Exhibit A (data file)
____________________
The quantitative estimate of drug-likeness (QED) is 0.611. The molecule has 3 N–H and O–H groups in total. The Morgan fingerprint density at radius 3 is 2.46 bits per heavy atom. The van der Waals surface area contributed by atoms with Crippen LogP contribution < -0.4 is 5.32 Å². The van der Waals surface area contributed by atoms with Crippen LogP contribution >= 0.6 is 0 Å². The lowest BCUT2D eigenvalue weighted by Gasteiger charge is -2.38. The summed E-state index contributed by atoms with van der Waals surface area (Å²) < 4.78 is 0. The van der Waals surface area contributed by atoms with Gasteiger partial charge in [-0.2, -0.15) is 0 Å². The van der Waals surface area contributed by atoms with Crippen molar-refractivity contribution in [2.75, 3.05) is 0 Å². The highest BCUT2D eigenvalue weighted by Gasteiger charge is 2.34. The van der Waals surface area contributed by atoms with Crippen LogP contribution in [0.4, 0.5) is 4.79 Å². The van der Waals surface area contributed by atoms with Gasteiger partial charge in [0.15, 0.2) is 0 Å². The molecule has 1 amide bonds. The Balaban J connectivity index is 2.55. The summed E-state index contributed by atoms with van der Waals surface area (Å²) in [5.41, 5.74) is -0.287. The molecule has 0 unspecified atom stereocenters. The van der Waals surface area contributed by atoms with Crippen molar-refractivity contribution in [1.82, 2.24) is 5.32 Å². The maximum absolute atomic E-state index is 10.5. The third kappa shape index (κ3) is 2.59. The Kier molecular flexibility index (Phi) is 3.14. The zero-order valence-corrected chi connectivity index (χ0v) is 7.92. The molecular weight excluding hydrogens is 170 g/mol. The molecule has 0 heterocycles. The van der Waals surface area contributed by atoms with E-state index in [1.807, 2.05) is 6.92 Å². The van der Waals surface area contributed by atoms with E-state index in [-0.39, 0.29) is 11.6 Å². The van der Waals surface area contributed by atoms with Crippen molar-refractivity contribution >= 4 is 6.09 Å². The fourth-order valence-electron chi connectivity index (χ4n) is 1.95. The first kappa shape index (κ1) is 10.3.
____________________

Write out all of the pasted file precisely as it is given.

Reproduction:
The quantitative estimate of drug-likeness (QED) is 0.611. The molecule has 3 N–H and O–H groups in total. The Morgan fingerprint density at radius 3 is 2.46 bits per heavy atom. The van der Waals surface area contributed by atoms with Crippen LogP contribution < -0.4 is 5.32 Å². The van der Waals surface area contributed by atoms with Crippen LogP contribution >= 0.6 is 0 Å². The lowest BCUT2D eigenvalue weighted by Gasteiger charge is -2.38. The summed E-state index contributed by atoms with van der Waals surface area (Å²) < 4.78 is 0. The van der Waals surface area contributed by atoms with Gasteiger partial charge in [-0.2, -0.15) is 0 Å². The van der Waals surface area contributed by atoms with Crippen molar-refractivity contribution in [2.75, 3.05) is 0 Å². The highest BCUT2D eigenvalue weighted by Gasteiger charge is 2.34. The van der Waals surface area contributed by atoms with Crippen LogP contribution in [0.4, 0.5) is 4.79 Å². The van der Waals surface area contributed by atoms with Gasteiger partial charge in [0.15, 0.2) is 0 Å². The molecule has 1 amide bonds. The Balaban J connectivity index is 2.55. The summed E-state index contributed by atoms with van der Waals surface area (Å²) in [5.41, 5.74) is -0.287. The molecule has 0 unspecified atom stereocenters. The van der Waals surface area contributed by atoms with Crippen molar-refractivity contribution in [1.82, 2.24) is 5.32 Å². The maximum absolute atomic E-state index is 10.5. The third kappa shape index (κ3) is 2.59. The Kier molecular flexibility index (Phi) is 3.14. The zero-order valence-corrected chi connectivity index (χ0v) is 7.92. The molecular weight excluding hydrogens is 170 g/mol. The molecule has 0 heterocycles. The van der Waals surface area contributed by atoms with E-state index in [1.807, 2.05) is 6.92 Å². The van der Waals surface area contributed by atoms with E-state index in [-0.39, 0.29) is 11.6 Å². The van der Waals surface area contributed by atoms with Crippen molar-refractivity contribution >= 4 is 6.09 Å². The fourth-order valence-electron chi connectivity index (χ4n) is 1.95. The first kappa shape index (κ1) is 10.3.